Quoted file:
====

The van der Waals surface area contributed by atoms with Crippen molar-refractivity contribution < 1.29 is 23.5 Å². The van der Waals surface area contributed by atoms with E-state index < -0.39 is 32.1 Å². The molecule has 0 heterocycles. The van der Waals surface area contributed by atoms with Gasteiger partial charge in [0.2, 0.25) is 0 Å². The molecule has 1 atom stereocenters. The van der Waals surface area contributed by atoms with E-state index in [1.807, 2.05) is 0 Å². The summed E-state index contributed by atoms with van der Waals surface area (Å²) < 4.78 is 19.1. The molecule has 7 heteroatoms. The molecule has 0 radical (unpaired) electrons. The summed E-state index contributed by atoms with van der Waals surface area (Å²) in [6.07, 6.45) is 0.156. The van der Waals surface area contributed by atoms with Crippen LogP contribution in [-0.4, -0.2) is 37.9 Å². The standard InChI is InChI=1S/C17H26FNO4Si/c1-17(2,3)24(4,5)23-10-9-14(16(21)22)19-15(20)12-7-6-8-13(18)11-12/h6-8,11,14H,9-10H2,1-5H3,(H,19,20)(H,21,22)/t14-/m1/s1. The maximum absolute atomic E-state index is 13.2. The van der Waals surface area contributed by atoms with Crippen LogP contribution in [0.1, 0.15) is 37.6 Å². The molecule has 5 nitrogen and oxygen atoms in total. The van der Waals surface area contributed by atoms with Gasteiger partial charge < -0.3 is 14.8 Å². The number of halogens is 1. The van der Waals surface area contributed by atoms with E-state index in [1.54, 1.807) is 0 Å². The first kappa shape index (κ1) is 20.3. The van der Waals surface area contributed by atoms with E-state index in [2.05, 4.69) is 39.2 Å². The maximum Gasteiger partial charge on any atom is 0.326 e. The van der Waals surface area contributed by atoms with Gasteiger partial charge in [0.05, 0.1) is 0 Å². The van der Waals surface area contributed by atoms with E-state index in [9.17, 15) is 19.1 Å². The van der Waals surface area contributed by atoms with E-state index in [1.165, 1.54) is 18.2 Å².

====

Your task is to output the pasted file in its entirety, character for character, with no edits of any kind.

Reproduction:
The van der Waals surface area contributed by atoms with Crippen molar-refractivity contribution < 1.29 is 23.5 Å². The van der Waals surface area contributed by atoms with E-state index < -0.39 is 32.1 Å². The molecule has 0 heterocycles. The van der Waals surface area contributed by atoms with Gasteiger partial charge in [0.2, 0.25) is 0 Å². The molecule has 1 atom stereocenters. The van der Waals surface area contributed by atoms with E-state index in [1.807, 2.05) is 0 Å². The summed E-state index contributed by atoms with van der Waals surface area (Å²) < 4.78 is 19.1. The molecule has 7 heteroatoms. The molecule has 0 radical (unpaired) electrons. The summed E-state index contributed by atoms with van der Waals surface area (Å²) in [6.07, 6.45) is 0.156. The van der Waals surface area contributed by atoms with Crippen LogP contribution in [-0.4, -0.2) is 37.9 Å². The standard InChI is InChI=1S/C17H26FNO4Si/c1-17(2,3)24(4,5)23-10-9-14(16(21)22)19-15(20)12-7-6-8-13(18)11-12/h6-8,11,14H,9-10H2,1-5H3,(H,19,20)(H,21,22)/t14-/m1/s1. The maximum absolute atomic E-state index is 13.2. The van der Waals surface area contributed by atoms with Crippen LogP contribution in [0.1, 0.15) is 37.6 Å². The molecule has 5 nitrogen and oxygen atoms in total. The van der Waals surface area contributed by atoms with Gasteiger partial charge < -0.3 is 14.8 Å². The number of halogens is 1. The van der Waals surface area contributed by atoms with E-state index in [1.54, 1.807) is 0 Å². The first kappa shape index (κ1) is 20.3. The van der Waals surface area contributed by atoms with E-state index in [2.05, 4.69) is 39.2 Å². The maximum Gasteiger partial charge on any atom is 0.326 e. The van der Waals surface area contributed by atoms with Gasteiger partial charge in [0.05, 0.1) is 0 Å². The van der Waals surface area contributed by atoms with E-state index in [9.17, 15) is 19.1 Å². The van der Waals surface area contributed by atoms with E-state index in [1.165, 1.54) is 18.2 Å².